Faculty Profiles

Scott Cummings

Scott L. Cummings

Robert Henigson Professor of Legal Ethics
Professor of Law
B.A. University of California, Berkeley, 1992
J.D. Harvard, 1996
UCLA Faculty Since 2002

LAW 312 - Professional Responsibility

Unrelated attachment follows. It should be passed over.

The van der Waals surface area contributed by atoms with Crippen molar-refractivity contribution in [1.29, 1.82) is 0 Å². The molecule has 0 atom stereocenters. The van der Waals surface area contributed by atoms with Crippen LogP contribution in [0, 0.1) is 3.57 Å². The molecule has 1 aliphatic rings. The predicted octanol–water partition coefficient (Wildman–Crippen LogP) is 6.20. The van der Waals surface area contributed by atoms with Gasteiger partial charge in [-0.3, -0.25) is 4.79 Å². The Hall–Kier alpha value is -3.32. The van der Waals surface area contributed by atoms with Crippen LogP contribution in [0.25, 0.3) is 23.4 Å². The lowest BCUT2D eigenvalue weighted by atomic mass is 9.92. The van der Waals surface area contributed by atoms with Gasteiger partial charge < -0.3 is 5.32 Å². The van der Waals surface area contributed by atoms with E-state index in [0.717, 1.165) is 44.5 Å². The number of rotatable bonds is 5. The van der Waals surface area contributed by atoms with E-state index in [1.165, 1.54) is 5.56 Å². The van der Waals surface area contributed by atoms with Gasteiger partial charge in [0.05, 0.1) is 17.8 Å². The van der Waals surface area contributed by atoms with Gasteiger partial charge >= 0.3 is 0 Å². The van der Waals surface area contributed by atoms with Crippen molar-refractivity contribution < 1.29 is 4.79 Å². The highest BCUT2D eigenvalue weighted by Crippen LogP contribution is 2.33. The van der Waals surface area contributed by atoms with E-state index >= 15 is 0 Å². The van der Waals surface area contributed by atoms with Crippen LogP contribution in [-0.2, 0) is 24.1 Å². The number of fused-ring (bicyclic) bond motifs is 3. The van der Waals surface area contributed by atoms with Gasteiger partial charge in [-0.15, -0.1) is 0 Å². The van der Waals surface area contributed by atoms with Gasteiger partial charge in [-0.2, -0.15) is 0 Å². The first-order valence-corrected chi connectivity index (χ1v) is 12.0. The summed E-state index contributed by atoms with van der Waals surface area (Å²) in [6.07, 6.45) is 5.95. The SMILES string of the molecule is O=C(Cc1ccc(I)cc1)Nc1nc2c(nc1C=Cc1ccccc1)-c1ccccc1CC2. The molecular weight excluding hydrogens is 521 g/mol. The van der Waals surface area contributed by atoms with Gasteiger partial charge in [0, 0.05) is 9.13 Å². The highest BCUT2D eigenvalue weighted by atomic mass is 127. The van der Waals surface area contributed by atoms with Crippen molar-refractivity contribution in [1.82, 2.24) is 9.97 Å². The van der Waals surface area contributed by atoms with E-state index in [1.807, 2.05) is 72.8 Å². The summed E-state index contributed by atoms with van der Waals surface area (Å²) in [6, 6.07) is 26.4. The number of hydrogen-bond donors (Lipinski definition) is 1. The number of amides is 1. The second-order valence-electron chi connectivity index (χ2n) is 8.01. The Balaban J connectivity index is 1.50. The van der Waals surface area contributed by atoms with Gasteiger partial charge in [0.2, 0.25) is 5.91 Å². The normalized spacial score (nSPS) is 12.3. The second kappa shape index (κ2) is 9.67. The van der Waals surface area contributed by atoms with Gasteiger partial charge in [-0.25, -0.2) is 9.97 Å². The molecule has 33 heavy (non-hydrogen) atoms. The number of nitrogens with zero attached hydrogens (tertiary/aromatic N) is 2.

This course provides a systematic treatment of the law regulating lawyers’ conduct and the operation of the legal profession. Our central goal is to understand how professional regulation shapes both conceptions of legal professionalism and conditions of legal practice. Toward that end, we will begin by examining theoretical justifications for and practical applications of the lawyer’s role, paying attention to differences based on what lawyers do (advocacy, advising, negotiating), where they work (law firms, corporate legal departments, government legal offices, public interest organizations, legal services groups), and what types of clients they represent (individuals, classes, organizations). Drawing upon case materials and problems, our emphasis will be on how lawyers define and resolve ethical problems—and negotiate client-centered and public-regarding duties—in the real world of practice. We will pay special attention to the issues of confidentiality and conflicts of interests. We will also consider how market changes (multijurisdictional practice, globalization, law firm downsizing) and demographic shifts influence the work lives of lawyers and the ethical challenges they face. This will lead to our second major emphasis, which is on the relation between professional regulation and the distribution of legal services. Here, we will focus on how the rules of professional responsibility affect the ways that legal work is defined, organized, and structured across practice sites; the relation between supply and demand (particularly for persons of limited means); and efforts to redistribute services to expand access to justice (through mechanisms such as legal aid and pro bono). In doing so, we will consider justifications for different regulatory regimes, the effectiveness of different mechanisms of regulatory control (state, market, and profession), and the relation between market structure and patterns of stratification and exclusion. Overall, the course is designed to help you think critically about the challenges you will face in the profession you are about enter—and how you can best meet them in the pursuit of your professional goals.